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Smells like sulfur

Started by banjobrew, October 31, 2016, 11:35:56 am

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banjobrew

I really did mess this up. I didn't even let the water sit overnight. I assumed I could just throw it in there and start brewing. I think I was reading from a winemaking website.

Is it worth seeing if this will clear up or just dump it and brew again?
Belfast Homebrewers.

Leann ull

@ Will I don't use the stuff!
@banjo Read from the beer making websites next time I guess, it will be fine has the potential for flaw for chlorinated water, you'll know soon enough, don't throw it out though.

Qs

Do you really need to leave it overnight? I always add before heating the strike and sparge water.

I read this on BYO

QuoteIn easy to use terms, a 1/2-gram Campden tablet can be used to dechlorinate 20 gallons of water. This reaction occurs very rapidly and all you really need to do is dissolve the metabisulfite in your water, let it sit for a minute or two and you are finished with the dechlorination process.


http://byo.com/american-amber-pale-ale/item/472-clearing-chloramine--historical-hopping-mr-wizard

SkiBeagle

Great sticky on HBT by AJDeLange:
http://www.homebrewtalk.com/showthread.php?t=361073
Looks like you can add it a few seconds beforehand *as long as it dissolves*.
It will attack both Chlorine and Chloramine. Leaving it out overnight helps to dissipate Chlorine but it won't dissipate chloramine.

pob

Quote from: SkiBeagle on November 02, 2016, 08:43:06 pm
Looks like you can add it a few seconds beforehand *as long as it dissolves*.


Crush a tablet between two spoons into a powder. Then a good stir & it'll dissolve pretty easily (probably because we're brewing at room-ish temperatures for the water, ~20°C would make it easier to dissolve).

banjobrew

That's what I did, just dissolved it right before brewing. It's been five days now and it still smells and tastes of sulfur. In the interest of brewing in time for xmas I'm going to buck it out and brew again.
Belfast Homebrewers.

Qs

I wouldn't be overly worried about a smell of sulphur anyway. Usually sorts itself out. Give it an extra few days fermentation to clean up.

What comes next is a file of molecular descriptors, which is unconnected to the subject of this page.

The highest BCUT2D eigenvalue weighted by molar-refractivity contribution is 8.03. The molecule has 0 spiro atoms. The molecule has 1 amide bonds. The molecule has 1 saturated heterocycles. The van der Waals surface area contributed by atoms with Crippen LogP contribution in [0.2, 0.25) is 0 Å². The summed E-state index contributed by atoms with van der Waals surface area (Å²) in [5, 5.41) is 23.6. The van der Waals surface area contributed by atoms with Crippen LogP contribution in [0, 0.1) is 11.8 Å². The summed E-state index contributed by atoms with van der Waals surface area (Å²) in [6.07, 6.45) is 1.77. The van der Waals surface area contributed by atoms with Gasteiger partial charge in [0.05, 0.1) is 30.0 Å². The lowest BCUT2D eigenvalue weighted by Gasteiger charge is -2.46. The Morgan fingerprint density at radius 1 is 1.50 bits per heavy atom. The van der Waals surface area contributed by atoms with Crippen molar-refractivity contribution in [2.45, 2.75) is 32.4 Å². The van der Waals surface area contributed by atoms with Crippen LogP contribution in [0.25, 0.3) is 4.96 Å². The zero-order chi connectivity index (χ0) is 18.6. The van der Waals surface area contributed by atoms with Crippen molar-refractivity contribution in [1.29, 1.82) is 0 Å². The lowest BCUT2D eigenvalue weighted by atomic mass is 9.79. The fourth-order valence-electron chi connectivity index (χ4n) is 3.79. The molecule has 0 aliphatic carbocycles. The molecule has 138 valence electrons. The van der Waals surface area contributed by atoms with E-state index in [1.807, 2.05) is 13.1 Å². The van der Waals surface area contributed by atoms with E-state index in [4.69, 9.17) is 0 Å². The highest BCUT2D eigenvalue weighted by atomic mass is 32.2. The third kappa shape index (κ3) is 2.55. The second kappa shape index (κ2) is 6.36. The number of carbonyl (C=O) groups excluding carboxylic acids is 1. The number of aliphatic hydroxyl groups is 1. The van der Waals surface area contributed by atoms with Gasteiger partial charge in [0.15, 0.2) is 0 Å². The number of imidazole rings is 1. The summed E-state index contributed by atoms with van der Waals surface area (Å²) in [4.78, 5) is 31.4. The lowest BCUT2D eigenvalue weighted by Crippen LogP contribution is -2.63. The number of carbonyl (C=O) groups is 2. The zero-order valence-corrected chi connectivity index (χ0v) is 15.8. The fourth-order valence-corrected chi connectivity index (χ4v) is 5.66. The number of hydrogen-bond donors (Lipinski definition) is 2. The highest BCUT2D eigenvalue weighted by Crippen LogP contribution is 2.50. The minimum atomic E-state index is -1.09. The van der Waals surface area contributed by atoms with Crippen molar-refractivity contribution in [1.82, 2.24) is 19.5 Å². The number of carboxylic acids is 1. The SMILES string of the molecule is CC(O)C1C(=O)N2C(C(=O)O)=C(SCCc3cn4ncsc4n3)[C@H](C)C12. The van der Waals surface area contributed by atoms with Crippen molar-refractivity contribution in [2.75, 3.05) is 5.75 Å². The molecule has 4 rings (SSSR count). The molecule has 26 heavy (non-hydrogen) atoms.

SkiBeagle

Agreeing with Qs. Way too early to decide if it's bad. Sulphur is normal for some yeasts/recipes. Perhaps post the recipe and a photo?

banjobrew

If only I could post the smell. It smells like sewage. Fair enough if I leave a sample out it loses the smell after a while.
Belfast Homebrewers.

bigvalen

I'm dead curious...How did this work out ? Usually a smell of sulphur is a good thing, as it's blowing sulphur out. But really, at boil time, that's when any free-ish sulphur should be turned to DMS and vaporised off.

Will; follow-up question... I though Irish water never has chloramine added. Would you need a lot of ammonia in the water to react with the added chlorine, to make chloramine?

Sent from my Pixel C using Tapatalk


banjobrew

Quote from: bigvalen on January 04, 2017, 10:00:31 am
I'm dead curious...How did this work out ? Usually a smell of sulphur is a good thing, as it's blowing sulphur out. But really, at boil time, that's when any free-ish sulphur should be turned to DMS and vaporised off.

Will; follow-up question... I though Irish water never has chloramine added. Would you need a lot of ammonia in the water to react with the added chlorine, to make chloramine?

Sent from my Pixel C using Tapatalk


I ended up bucking the batch out. It wasn't the sulfur smell you would expect (even for a lager) it smelled (smelt?) more like sewage. It could've dissapated with time but I doubt it. Defintely due to to much campden tablet.
Belfast Homebrewers.

Pheeel

Sewage suggests a bacterial infection. Clean, clean, clean!!!
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